In September 2014, Emma Watson aka “Hermione” delivered a speech at the United Nations Headquarters about feminism and gender equality. During her speech and literally right outside those UN doors, thousands of people were marching for the Peoples Climate March. This was a moment where the issues Emma was speaking about i.e. education, reproductive health, fair wages, related very much to the Environmental and Climate conversations happening outside. Yet, mainstream media or Watson herself did not make that link. Nonetheless the speech was powerful and those messages Watson delivered most definitely need to heard by our world leaders. And hopefully, in 2015 we will see speakers become better at connecting the dots between women’s rights/gender equality and issues like environmental justice, climate change, economy etc. etc.

9. One Women t a Time: A healthy Africa begins with healthy mothers and children

This awesome article highlights the amazing and innovative efforts being taken to help solve population growth and women’s health issues. The article states, “Health and development experts, international agencies, and nongovernmental organizations agree that empowering women to make educated family- planning choices is the most effective way to solve Africa’s population crisis, whether via radio soap operas that present small families as role models, well-digging programs that enable girls to stay in school longer, or a pop-up nail salon where teens feel comfortable asking reproductive-health questions”. These creative ways of addressing community needs is exactly the type of action Women at the Center wants to see more of in 2015.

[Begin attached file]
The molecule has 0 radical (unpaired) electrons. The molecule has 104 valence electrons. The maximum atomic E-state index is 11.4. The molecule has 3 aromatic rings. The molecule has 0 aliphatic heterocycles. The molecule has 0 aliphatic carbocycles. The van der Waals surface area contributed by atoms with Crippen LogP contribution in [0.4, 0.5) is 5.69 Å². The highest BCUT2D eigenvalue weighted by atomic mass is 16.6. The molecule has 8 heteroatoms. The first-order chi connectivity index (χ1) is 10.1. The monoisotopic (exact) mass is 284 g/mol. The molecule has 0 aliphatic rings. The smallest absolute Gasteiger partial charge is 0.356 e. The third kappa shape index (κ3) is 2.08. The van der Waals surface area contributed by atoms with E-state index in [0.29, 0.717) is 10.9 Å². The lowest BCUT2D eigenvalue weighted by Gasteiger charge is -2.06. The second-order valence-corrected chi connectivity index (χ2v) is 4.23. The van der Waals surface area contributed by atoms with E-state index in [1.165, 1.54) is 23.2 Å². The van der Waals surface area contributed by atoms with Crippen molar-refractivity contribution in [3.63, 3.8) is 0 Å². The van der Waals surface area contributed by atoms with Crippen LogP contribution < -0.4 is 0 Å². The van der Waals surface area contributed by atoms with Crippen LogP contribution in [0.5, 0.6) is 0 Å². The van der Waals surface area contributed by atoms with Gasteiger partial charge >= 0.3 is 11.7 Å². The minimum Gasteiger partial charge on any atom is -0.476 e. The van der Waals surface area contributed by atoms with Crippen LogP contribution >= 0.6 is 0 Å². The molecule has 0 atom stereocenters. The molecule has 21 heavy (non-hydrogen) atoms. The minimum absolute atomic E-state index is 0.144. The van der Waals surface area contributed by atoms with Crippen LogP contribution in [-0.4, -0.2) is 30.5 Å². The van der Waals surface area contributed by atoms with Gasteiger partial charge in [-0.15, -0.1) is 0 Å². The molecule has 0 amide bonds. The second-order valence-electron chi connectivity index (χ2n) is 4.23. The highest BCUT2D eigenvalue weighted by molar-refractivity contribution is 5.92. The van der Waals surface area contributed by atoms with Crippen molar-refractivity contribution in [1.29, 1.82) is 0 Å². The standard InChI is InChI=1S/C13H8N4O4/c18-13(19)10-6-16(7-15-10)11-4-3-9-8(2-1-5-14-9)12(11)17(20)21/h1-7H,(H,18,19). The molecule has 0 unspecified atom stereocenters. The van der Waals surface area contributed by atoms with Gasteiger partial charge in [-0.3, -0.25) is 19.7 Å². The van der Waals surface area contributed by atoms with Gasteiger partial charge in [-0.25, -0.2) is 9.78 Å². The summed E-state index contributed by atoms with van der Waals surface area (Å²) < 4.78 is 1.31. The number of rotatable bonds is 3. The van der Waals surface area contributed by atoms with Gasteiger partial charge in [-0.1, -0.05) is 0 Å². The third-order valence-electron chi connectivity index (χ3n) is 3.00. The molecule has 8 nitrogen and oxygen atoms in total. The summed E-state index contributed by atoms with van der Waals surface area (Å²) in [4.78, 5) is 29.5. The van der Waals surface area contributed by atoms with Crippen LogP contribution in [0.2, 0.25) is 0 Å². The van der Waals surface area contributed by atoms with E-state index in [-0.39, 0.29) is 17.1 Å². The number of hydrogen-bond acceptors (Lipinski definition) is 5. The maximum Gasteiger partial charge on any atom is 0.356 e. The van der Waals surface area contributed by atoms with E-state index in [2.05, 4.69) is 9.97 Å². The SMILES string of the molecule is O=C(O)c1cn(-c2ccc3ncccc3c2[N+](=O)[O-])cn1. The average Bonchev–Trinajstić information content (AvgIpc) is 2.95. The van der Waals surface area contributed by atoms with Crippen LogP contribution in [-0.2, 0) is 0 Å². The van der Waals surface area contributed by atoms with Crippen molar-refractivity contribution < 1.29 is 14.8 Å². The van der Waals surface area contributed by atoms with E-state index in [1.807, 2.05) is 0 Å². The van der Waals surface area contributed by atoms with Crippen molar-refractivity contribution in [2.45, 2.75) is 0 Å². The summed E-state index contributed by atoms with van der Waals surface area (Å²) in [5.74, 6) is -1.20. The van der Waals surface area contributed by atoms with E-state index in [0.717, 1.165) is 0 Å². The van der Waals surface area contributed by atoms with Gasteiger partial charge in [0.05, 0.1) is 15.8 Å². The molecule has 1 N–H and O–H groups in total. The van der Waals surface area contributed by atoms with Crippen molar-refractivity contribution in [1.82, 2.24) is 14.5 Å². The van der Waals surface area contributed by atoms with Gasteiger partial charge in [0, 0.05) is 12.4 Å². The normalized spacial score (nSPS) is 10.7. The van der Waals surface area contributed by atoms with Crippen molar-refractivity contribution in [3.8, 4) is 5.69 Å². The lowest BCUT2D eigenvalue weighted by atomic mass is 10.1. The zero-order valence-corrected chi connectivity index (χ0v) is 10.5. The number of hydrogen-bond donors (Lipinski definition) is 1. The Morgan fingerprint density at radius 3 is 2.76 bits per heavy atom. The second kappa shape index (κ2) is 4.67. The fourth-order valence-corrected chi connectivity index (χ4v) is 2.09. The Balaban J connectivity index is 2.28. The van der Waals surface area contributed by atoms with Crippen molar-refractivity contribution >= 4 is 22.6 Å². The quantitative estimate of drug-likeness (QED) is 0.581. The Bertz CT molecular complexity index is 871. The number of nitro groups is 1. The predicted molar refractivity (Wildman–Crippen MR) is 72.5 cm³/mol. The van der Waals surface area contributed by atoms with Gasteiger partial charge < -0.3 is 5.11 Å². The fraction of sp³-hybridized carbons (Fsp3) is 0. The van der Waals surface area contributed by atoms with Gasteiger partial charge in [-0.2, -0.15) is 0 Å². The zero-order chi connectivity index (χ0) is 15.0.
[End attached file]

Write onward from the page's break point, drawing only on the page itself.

10. Priyas Shakti 

Priya’s Shakti is a super cool multimedia project that engages both youth and adults and spreads awareness about rape and social issues in India. Inspired by the powerful anti-rape movement in India, filmmaker Ram Devineni, created the comic Priya’s Shakti. Priya is a rape survivor and the heroine of the comic. With the help of Goddess Parvati, the goddess of love, fertility and devotion, Priya fights gender-based sexual violence around the world. This project is amazing on so many levels! First, art is being used empower women and create awareness, second the project includes real life stories of rape and violence towards but protects women’s identities by animating them, and finally, Hindu Mythology is integrated into the comic which is a very smart and inclusive move. By including hinduism in the comic Devineni honors the old paradigm while simultaneously shifting it. Support this project by reading the comic and using the hashtag, #IstandwithPriya. _79445401_priya_no_shadow